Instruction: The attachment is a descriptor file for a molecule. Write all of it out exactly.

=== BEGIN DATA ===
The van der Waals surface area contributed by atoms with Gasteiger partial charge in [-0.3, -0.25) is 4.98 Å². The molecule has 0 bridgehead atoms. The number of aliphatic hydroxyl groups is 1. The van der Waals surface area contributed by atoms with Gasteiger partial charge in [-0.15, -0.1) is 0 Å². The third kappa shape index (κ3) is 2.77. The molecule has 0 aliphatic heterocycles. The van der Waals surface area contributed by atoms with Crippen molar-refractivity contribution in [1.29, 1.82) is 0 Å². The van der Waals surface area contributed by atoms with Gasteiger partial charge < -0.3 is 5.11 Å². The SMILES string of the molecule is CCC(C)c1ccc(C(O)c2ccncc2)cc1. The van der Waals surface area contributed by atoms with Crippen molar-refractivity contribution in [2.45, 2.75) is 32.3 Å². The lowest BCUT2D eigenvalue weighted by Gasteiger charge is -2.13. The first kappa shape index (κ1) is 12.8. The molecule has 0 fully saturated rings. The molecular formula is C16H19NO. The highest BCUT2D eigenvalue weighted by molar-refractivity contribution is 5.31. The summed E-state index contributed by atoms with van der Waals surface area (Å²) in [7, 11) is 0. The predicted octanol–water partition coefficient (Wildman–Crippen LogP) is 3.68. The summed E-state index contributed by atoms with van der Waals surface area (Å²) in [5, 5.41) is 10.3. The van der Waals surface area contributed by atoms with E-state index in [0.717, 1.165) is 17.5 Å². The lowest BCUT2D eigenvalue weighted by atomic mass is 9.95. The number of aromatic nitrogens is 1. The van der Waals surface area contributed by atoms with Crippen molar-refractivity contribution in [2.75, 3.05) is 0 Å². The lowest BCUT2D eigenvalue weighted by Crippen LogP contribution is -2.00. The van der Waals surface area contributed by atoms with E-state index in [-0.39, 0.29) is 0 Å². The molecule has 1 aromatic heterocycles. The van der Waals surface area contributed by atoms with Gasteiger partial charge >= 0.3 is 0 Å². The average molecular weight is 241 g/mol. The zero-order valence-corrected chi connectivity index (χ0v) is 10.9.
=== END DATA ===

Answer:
The van der Waals surface area contributed by atoms with Gasteiger partial charge in [-0.3, -0.25) is 4.98 Å². The molecule has 0 bridgehead atoms. The number of aliphatic hydroxyl groups is 1. The van der Waals surface area contributed by atoms with Gasteiger partial charge in [-0.15, -0.1) is 0 Å². The third kappa shape index (κ3) is 2.77. The molecule has 0 aliphatic heterocycles. The van der Waals surface area contributed by atoms with Crippen molar-refractivity contribution in [1.29, 1.82) is 0 Å². The van der Waals surface area contributed by atoms with Gasteiger partial charge < -0.3 is 5.11 Å². The SMILES string of the molecule is CCC(C)c1ccc(C(O)c2ccncc2)cc1. The van der Waals surface area contributed by atoms with Crippen molar-refractivity contribution in [2.45, 2.75) is 32.3 Å². The lowest BCUT2D eigenvalue weighted by Gasteiger charge is -2.13. The first kappa shape index (κ1) is 12.8. The molecule has 0 fully saturated rings. The molecular formula is C16H19NO. The highest BCUT2D eigenvalue weighted by molar-refractivity contribution is 5.31. The summed E-state index contributed by atoms with van der Waals surface area (Å²) in [7, 11) is 0. The predicted octanol–water partition coefficient (Wildman–Crippen LogP) is 3.68. The summed E-state index contributed by atoms with van der Waals surface area (Å²) in [5, 5.41) is 10.3. The van der Waals surface area contributed by atoms with E-state index in [0.717, 1.165) is 17.5 Å². The lowest BCUT2D eigenvalue weighted by atomic mass is 9.95. The number of aromatic nitrogens is 1. The van der Waals surface area contributed by atoms with Crippen molar-refractivity contribution in [2.75, 3.05) is 0 Å². The lowest BCUT2D eigenvalue weighted by Crippen LogP contribution is -2.00. The van der Waals surface area contributed by atoms with E-state index in [-0.39, 0.29) is 0 Å². The molecule has 1 aromatic heterocycles. The van der Waals surface area contributed by atoms with Gasteiger partial charge >= 0.3 is 0 Å². The average molecular weight is 241 g/mol. The zero-order valence-corrected chi connectivity index (χ0v) is 10.9.